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Landlords Don’t Want To Pay For Rental Property Damage


Thursday, August 20, 2015
Landlords Forced To Fight For Rental Property Damage Claims

Landlords Forced To Fight For Rental Property Damage Claims

Landlords Forced To Fight For Rental Property Damage Claims 

Determining fair wear and tear in rental property is probably one of the most difficult and misunderstood areas of renting in the UK’s private rented sector (PRS) as letting agents and landlords may have different views to tenants regarding what are allowable deductions to be made from the tenant deposits.

Landlords and letting agents will expect tenants to pay for damage that would normally have been classed as above normal fair wear and tear expected in rental properties, out of deposit funds held in one of the three Government protected deposit protection schemes.

If damage to the rental property has occurred then Tenant’s Liability insurance can cover accidental damage claims up to £2,500 (GBP) against accidental damage to furniture, fittings and fixtures in a rental property.

Even if the damage was accidental, it is still the tenant’s responsibility to pay for such repairs or the landlord would be entitled to deduct the costs from the tenant’s deposit.Data published by the Tenancy Deposit Scheme, (TDS), gathered for their annual survey reveals that in 2014:

  • Cleaning related issues accounted for 56% of all deposit disputes
  • Damage to property accounted for for 43% of all deposit disputes
  • Redecoration accounted for 30% of all deposit disputes
  • Rent arrears accounted for 17% of all deposit disputes
  • Gardening issues accounted for 13% of all deposit disputes.

In 2014, 55% of all tenant deposit disputes were raised by tenants unhappy about the total amount of proposed deductions requested from their deposits, of these, only 21% received all their deposit back. However, 45% of disputes that were raised by landlords and their appointed letting agents but only 19% received the amount in dispute.

To clear up any confusion between landlords, letting agents and tenants, the rental property condition should be fully recorded using a comprehensive inventory at the start of every new tenancy, and a thorough check-in and check-out report should be completed before being signed as correct by tenants.

Tenants have a duty of care to return the rental property back to the landlord or their appointed letting agents in the same condition at the end of the tenancy, as found at the start as detailed on the inventory report that should be accompanied by photographic evidence to support the description.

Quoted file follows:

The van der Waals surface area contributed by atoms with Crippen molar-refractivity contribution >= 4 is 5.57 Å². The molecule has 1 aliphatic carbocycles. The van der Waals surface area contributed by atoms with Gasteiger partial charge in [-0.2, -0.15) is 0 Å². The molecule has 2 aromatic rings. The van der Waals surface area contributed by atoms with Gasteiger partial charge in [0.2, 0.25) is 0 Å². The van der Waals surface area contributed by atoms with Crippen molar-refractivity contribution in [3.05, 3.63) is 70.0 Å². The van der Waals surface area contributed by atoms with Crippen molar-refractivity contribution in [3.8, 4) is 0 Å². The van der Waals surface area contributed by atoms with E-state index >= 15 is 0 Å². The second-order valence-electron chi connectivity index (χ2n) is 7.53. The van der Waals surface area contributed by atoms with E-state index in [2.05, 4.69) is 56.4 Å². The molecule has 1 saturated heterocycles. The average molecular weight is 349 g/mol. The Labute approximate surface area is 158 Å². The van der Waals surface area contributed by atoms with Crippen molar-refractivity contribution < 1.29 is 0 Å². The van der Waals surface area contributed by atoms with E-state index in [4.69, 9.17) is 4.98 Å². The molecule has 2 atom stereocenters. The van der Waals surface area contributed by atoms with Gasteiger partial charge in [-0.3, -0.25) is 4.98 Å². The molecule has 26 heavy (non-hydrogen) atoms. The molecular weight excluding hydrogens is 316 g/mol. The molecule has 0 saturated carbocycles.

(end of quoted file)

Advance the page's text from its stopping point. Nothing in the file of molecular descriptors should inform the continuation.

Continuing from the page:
Allowances should be made for wear and tear, as the law does not allow landlords to claim betterment or new for old from tenant deposits.

Rental properties should be returned to the landlord in the same state as they were when tenants first moved in, as detailed in the rental property inventory

Landlords and letting agents expect tenants to pay for the following items from their deposits:

Cleaning: This covers all rooms in a rental property, especially kitchens and bathrooms.
If something can be cleaned, then it should be, if not then it should be done at the tenants’ cost, providing there is documentary evidence in the form of a detailed inventory to prove the item was clean at time of check in.
If for example, the oven is left dirty, then the tenant can be charged for it to be professionally cleaned.

Damage: Any damage to the rental property and its contents, fixtures and fittings can be charged to the tenant.
Common and expensive damage to rental property includes:

  • Burns/ Damage To Carpets And Floorings
  • Chips And Cracks To Baths, Sinks and Tiles
  • Serious Scratches To Ovens / Hobs
  • Cracked And Broken Windows
  • Burns / Damage To Kitchen Worktops

Walls: If the tenant has painted the property with a non-neutral colour, without the landlord’s permission, then the cost of repainting can be charged to the tenant.
Any serious damage caused to walls and ceilings, such as heavy markings, scrapes, nail holes, screw holes, blue tack marks, sellotape marks, additional cabling fitted either with cable clips, or from a drilled hole through walls, grease marks and excessively grubby areas also fall under a tenant’s responsibility.

Gardens: These should be maintained by tenants and their responsibilities should be highlighted in tenancy agreements, unless the landlord is providing such services through outside contractors.
Tenant’s play equipment, including swimming pools and trampolines can cause large areas of damage to lawns, as can tenant’s pets. This is avoidable damage and the tenant must be held responsible for making good the damaged areas.

There are specialist insurance policies available to landlords and letting agents that can help to provide insurance for tenants to help them protect their deposit against accidental damage to a rental property.

Tenant’s Liability insurance helps tenants cover the costs of repairs to furniture, fixtures and fittings up to the value of £2,500 (GBP), where damage has been caused by tenants or their visitors that exceeds what would be expected by reasonable use of the rental property and the ordinary operation of natural forces at the end of a tenancy.

Even if the damage is accidental, it is the tenant’s responsibility to pay for such repairs or the landlord is entitled to deduct the costs from the tenant’s deposit.


This was written by Mike Clarke. Posted on at 11:30 am. Filed under Insurance. Tagged , , , , , , , , , , , , , , , , , , , , , , , , , , , , , , , , , . Bookmark the permalink. Follow comments here with the RSS feed. Both comments and trackbacks are currently closed.